Both stories feature a skeptical young girl trying to make sense of her doubts as well as the hoopla surrounding the very public appearance of something seemingly supernatural. But as I discussed on the Simpsons Show Podcast, while Miracle has a surprising amount of salience and grace even today, “Lisa the Skeptic” is much funnier, but also much clumsier, in the way it addresses topics like faith and skepticism.
Risk is our business. That famous line from Captain Kirk lays out the essential ethos of Star Trek — that the wild and wooly galaxy that our heroes explore is full of pitfalls and dangers, but also of unfathomable possibilities, there to be discovered. As I discussed with Robbie Dorman on the Serial Fanaticist Podcast, the premiere of the aptly-titled Star Trek Discovery embraces that franchise philosophy, giving it form in the sort of distillation and debate and that once fueled its 1960s counterpart.
Family is everything. That was Tywin Lannister’s lesson, even if his interpretation of the sentiment left something to be desired. More than the moment, more than a fleeting grievance, he tried to teach his children that the Lannister name was their legacy and that their family is what truly mattered. “The Dragon and the Wolf” plays with this idea, the concept of who genuinely cares about the blood of their blood, who’s willing to put their own ambitions above the same, and what it gets each of them.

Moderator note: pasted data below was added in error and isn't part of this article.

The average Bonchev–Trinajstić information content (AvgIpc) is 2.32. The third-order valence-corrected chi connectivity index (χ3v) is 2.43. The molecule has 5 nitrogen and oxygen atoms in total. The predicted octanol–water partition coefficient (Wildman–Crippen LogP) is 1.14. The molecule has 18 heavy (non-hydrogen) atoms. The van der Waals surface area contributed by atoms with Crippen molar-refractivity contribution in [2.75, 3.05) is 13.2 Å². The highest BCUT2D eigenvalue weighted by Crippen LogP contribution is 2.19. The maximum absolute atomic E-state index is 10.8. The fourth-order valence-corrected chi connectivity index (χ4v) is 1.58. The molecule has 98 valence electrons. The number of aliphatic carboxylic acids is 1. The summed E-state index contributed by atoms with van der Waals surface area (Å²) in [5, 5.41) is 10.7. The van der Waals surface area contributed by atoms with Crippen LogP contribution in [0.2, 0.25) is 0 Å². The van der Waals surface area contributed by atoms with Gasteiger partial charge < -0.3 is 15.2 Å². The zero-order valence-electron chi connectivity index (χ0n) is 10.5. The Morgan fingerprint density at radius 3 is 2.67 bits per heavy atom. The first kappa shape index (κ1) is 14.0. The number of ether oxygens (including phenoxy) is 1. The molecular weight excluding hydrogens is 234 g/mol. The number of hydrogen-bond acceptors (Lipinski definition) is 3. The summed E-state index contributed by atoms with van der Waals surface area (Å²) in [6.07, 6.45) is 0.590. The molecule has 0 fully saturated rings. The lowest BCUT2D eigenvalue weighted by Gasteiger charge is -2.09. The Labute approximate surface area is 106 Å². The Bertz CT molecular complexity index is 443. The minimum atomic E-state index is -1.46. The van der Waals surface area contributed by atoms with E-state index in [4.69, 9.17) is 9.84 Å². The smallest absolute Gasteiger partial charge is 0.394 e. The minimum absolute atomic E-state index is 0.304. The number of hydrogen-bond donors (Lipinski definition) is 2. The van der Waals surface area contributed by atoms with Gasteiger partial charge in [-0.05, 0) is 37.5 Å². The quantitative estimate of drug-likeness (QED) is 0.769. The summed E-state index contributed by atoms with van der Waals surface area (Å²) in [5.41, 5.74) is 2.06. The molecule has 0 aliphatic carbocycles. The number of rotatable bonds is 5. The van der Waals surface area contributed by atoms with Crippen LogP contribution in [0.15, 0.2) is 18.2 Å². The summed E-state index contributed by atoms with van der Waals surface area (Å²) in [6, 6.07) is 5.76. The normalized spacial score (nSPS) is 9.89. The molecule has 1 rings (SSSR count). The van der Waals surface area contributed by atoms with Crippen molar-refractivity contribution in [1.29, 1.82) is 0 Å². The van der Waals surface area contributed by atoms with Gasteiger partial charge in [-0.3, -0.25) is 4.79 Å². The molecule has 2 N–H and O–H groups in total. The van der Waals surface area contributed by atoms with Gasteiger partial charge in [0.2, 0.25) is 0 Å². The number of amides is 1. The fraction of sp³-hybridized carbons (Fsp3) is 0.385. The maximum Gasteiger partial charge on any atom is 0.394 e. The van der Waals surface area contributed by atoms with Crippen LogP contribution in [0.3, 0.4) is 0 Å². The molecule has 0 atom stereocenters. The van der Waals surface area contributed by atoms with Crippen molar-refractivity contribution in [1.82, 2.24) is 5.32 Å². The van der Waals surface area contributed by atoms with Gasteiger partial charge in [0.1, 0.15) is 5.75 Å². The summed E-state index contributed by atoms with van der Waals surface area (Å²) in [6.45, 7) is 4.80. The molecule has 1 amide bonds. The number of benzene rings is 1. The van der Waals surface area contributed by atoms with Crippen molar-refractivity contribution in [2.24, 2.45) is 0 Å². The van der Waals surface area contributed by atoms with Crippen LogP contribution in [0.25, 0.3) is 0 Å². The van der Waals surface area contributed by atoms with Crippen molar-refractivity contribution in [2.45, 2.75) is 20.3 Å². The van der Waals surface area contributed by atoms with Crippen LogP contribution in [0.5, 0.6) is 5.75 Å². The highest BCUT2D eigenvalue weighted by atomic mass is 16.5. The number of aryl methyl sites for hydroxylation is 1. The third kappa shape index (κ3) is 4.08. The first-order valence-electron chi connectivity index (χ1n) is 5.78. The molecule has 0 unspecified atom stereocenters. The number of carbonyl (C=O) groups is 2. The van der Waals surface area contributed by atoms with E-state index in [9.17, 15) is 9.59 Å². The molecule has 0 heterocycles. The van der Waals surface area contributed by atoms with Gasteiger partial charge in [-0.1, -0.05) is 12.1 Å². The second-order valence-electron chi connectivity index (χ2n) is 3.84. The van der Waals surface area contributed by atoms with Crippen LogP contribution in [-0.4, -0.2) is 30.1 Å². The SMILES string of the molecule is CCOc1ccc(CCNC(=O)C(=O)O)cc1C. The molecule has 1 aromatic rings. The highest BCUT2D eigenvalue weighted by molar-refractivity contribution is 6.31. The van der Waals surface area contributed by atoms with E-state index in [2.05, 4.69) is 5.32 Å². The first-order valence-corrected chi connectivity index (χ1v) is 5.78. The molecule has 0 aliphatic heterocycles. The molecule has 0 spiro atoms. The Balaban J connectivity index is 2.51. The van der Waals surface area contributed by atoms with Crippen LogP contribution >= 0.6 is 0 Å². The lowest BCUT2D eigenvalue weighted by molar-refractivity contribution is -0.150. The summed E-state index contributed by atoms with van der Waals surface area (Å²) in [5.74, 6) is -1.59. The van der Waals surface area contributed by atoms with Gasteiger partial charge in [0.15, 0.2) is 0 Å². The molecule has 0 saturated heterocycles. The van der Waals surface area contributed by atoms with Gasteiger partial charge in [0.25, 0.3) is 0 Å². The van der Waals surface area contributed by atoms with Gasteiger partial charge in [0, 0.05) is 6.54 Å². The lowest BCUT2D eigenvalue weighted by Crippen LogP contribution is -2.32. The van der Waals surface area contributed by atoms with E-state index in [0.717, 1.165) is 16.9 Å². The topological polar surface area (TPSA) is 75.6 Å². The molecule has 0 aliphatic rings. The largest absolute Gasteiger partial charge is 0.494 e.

As Game of Thrones draws to a close, the set pieces are bigger, the stakes are higher, and the conflicts are grander. Gone are the days when different characters could be forever wandering across the map while the audience waited with baited breath for them to cross paths. More and more, our good guys and bad guys are clumped together, fighting the dead, their nearest adversaries, or one another, but now doing so in big groups rather than scattered pairings.
And yet, as the show starts to reach its climax, unveiling meetings and match-ups the fans have been salivating over for ages, I find myself relishing the moments that feel more like the show’s long middles than its grand finales. Those were the days of Game of Thrones where our favorite (and least favorite) characters would schlep all around Westeros having conversations with one another, facing the occasional dust up, and wondering what it all meant and about their place in these big events.
Game of Thrones is about opposition, shifting alliances, and rivals stabbing one another in the back. But in a weird way, it’s also about teamwork and cooperation. The events that have ravaged Westeros and turned king against king against king have also produced no end of unexpected allies and strange bedfellows.
From the beginning of the series, when Catelyn Stark forged an uneasy alliance with Tyrion Lannister, to the present where warring queens agree to talk armistice, bastards become brothers in arms, and blacksmiths fight alongside the men who once bought and sold them, the series has always shown that interests sometimes align and serve to unite people who, under other circumstances, might be at one another’s throats.